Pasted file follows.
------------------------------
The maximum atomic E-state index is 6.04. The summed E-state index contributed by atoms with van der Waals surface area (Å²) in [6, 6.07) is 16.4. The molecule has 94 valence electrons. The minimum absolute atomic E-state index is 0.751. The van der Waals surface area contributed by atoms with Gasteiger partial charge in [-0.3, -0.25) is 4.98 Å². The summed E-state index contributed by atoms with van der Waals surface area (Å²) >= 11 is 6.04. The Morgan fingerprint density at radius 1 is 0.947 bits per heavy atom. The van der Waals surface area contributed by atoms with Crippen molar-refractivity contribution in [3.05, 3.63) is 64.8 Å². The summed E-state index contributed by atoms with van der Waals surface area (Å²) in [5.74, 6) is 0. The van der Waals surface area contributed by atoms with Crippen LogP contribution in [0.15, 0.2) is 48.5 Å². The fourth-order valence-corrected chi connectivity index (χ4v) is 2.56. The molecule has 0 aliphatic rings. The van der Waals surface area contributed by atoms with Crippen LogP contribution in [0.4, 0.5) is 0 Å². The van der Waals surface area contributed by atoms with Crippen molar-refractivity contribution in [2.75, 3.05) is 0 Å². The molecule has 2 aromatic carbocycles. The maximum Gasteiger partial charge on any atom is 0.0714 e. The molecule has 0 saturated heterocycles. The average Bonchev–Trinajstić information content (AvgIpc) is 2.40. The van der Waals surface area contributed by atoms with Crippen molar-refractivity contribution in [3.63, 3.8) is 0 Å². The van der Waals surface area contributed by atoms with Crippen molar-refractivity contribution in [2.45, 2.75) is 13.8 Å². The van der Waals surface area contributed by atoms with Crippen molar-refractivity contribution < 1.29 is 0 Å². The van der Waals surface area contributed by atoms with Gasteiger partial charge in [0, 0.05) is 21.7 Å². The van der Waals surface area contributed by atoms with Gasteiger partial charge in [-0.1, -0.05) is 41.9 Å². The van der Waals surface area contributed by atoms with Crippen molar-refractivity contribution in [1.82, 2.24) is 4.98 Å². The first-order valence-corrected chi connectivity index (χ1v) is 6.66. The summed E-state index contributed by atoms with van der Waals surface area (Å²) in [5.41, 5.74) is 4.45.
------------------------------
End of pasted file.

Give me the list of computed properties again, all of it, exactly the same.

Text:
The maximum atomic E-state index is 6.04. The summed E-state index contributed by atoms with van der Waals surface area (Å²) in [6, 6.07) is 16.4. The molecule has 94 valence electrons. The minimum absolute atomic E-state index is 0.751. The van der Waals surface area contributed by atoms with Gasteiger partial charge in [-0.3, -0.25) is 4.98 Å². The summed E-state index contributed by atoms with van der Waals surface area (Å²) >= 11 is 6.04. The Morgan fingerprint density at radius 1 is 0.947 bits per heavy atom. The van der Waals surface area contributed by atoms with Crippen molar-refractivity contribution in [3.05, 3.63) is 64.8 Å². The summed E-state index contributed by atoms with van der Waals surface area (Å²) in [5.74, 6) is 0. The van der Waals surface area contributed by atoms with Crippen LogP contribution in [0.15, 0.2) is 48.5 Å². The fourth-order valence-corrected chi connectivity index (χ4v) is 2.56. The molecule has 0 aliphatic rings. The van der Waals surface area contributed by atoms with Crippen LogP contribution in [0.4, 0.5) is 0 Å². The van der Waals surface area contributed by atoms with Crippen molar-refractivity contribution in [2.75, 3.05) is 0 Å². The molecule has 2 aromatic carbocycles. The maximum Gasteiger partial charge on any atom is 0.0714 e. The molecule has 0 saturated heterocycles. The average Bonchev–Trinajstić information content (AvgIpc) is 2.40. The van der Waals surface area contributed by atoms with Crippen molar-refractivity contribution in [3.63, 3.8) is 0 Å². The van der Waals surface area contributed by atoms with Crippen molar-refractivity contribution in [2.45, 2.75) is 13.8 Å². The van der Waals surface area contributed by atoms with Crippen molar-refractivity contribution < 1.29 is 0 Å². The van der Waals surface area contributed by atoms with Gasteiger partial charge in [0, 0.05) is 21.7 Å². The van der Waals surface area contributed by atoms with Gasteiger partial charge in [-0.1, -0.05) is 41.9 Å². The van der Waals surface area contributed by atoms with Crippen molar-refractivity contribution in [1.82, 2.24) is 4.98 Å². The first-order valence-corrected chi connectivity index (χ1v) is 6.66. The summed E-state index contributed by atoms with van der Waals surface area (Å²) in [5.41, 5.74) is 4.45.